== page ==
In the passage above, Paul doesn’t mince his words. He wishes everyone was without care like him. Here, he’s referring to the responsibility that comes with being either a wife or husband. Paul, being single, cared only about pleasing the Lord. But for his married counterparts? They didn’t have the luxurious of being “carefree.” They needed to take into consideration the way to please their spouses.

Paul’s message here is that selecting to get married is consciously taking up more responsibilities into your life. And to whom much is given, from him much will likely be required (Luke 12:48). If you’re married, roll up your sleeves and do the work that comes with the blessing you enjoy.

Older married couple happy on couch

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5. God Wants to Build Your Marriage

“Unless the Lord builds the home, they labor in vain who construct it; unless the Lord guards town, the watchman stays awake in vain.” (Psalm 127:1).

As we now have rightfully observed, marriage takes work from each spouses. However, all of your labor in marriage will likely be in vain without God. You and your spouse cannot have a thriving marriage without God at the middle. Millions of individuals across the globe have tried to construct great marriages on their very own, but their efforts have gone belly-up. We are to trust within the Lord with all our hearts and lean not on our own understanding. We are to acknowledge Him in all our ways, and He guarantees to make our paths straight (Proverbs 3:5-6). Your marriage can only be made straight once you acknowledge God in all of your dealings. Without Him, all of your labor in marriage will likely be in vain.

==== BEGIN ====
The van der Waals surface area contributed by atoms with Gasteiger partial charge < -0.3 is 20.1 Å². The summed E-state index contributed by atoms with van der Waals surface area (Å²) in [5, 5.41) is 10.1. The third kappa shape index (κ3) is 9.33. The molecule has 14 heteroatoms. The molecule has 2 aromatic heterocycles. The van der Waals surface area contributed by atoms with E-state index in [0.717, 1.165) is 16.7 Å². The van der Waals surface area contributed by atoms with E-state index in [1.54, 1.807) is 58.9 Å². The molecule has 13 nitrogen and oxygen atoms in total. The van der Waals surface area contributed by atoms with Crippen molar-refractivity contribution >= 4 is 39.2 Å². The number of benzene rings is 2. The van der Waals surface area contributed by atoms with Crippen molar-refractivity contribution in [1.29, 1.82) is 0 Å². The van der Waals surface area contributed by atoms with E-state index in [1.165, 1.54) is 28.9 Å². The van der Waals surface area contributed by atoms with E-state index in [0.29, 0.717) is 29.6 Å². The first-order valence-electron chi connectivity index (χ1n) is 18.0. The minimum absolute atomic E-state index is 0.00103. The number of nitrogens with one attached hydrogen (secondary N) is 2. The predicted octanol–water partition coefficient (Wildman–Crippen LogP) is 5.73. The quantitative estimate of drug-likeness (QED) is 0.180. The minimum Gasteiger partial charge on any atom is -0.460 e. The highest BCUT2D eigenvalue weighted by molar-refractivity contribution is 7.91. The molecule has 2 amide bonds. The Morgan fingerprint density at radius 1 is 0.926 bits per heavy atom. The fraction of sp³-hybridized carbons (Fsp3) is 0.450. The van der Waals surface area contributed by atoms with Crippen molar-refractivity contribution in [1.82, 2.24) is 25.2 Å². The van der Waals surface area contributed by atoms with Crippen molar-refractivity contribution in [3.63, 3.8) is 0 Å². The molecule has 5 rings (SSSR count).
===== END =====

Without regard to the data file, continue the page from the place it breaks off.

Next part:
King Solomon observed that only by God’s wisdom can a house be built and understanding be established (Proverbs 24:3). God wants couples to construct their marriages only through the wisdom He provides through His Word. He wants couples to be just like the clever man who built his house on the rock. When the rain descended, the floods got here, and the winds blew and beat on the home; it didn’t fall, for it was founded on the rock (Mathew 7:24-25).

So yes, marriage takes work, but once we follow the wisdom in God’s Word, we construct formidable marriages that glorify God.

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Crosswalk Writer Keren KanyagoKeren Kanyago is a contract author and blogger at Parenting Spring. As a wife and mom, she uses her blog to weigh in on pertinent issues around parenting, marriage, and the Christian Faith. She holds a level in mass communication with a specialty in print media. Follow her on Facebook and Instagram and/or shoot her an email at kerenkanyago@gmail.com.